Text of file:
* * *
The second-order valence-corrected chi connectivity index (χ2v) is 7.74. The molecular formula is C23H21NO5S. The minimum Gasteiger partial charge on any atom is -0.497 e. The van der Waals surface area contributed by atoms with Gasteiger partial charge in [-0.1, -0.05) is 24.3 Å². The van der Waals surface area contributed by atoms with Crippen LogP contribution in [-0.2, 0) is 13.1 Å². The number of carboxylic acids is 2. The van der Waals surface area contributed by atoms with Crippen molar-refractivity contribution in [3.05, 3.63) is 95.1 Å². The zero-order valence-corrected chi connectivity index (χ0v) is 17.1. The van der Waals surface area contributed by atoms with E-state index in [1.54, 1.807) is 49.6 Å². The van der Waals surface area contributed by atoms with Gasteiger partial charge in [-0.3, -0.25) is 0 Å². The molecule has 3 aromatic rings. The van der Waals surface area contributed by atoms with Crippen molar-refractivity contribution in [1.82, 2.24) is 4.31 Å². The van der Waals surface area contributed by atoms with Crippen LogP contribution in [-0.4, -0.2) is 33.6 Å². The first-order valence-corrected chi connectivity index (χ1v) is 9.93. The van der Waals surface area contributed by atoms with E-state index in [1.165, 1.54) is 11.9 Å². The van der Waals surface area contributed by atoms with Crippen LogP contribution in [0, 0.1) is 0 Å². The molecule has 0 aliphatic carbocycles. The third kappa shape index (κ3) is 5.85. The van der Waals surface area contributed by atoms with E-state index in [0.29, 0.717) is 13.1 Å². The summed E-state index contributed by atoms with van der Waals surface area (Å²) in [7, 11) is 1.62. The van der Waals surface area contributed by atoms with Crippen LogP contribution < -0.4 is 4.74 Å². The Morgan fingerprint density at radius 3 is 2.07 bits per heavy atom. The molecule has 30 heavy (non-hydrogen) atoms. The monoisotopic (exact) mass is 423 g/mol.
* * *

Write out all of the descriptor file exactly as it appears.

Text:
The second-order valence-corrected chi connectivity index (χ2v) is 7.74. The molecular formula is C23H21NO5S. The minimum Gasteiger partial charge on any atom is -0.497 e. The van der Waals surface area contributed by atoms with Gasteiger partial charge in [-0.1, -0.05) is 24.3 Å². The van der Waals surface area contributed by atoms with Crippen LogP contribution in [-0.2, 0) is 13.1 Å². The number of carboxylic acids is 2. The van der Waals surface area contributed by atoms with Crippen molar-refractivity contribution in [3.05, 3.63) is 95.1 Å². The zero-order valence-corrected chi connectivity index (χ0v) is 17.1. The van der Waals surface area contributed by atoms with E-state index in [1.54, 1.807) is 49.6 Å². The van der Waals surface area contributed by atoms with Gasteiger partial charge in [-0.3, -0.25) is 0 Å². The molecule has 3 aromatic rings. The van der Waals surface area contributed by atoms with Crippen molar-refractivity contribution in [1.82, 2.24) is 4.31 Å². The van der Waals surface area contributed by atoms with Crippen LogP contribution in [-0.4, -0.2) is 33.6 Å². The first-order valence-corrected chi connectivity index (χ1v) is 9.93. The van der Waals surface area contributed by atoms with E-state index in [1.165, 1.54) is 11.9 Å². The van der Waals surface area contributed by atoms with Crippen LogP contribution in [0, 0.1) is 0 Å². The molecule has 0 aliphatic carbocycles. The third kappa shape index (κ3) is 5.85. The van der Waals surface area contributed by atoms with E-state index in [0.29, 0.717) is 13.1 Å². The summed E-state index contributed by atoms with van der Waals surface area (Å²) in [7, 11) is 1.62. The van der Waals surface area contributed by atoms with Crippen LogP contribution < -0.4 is 4.74 Å². The Morgan fingerprint density at radius 3 is 2.07 bits per heavy atom. The molecule has 30 heavy (non-hydrogen) atoms. The monoisotopic (exact) mass is 423 g/mol.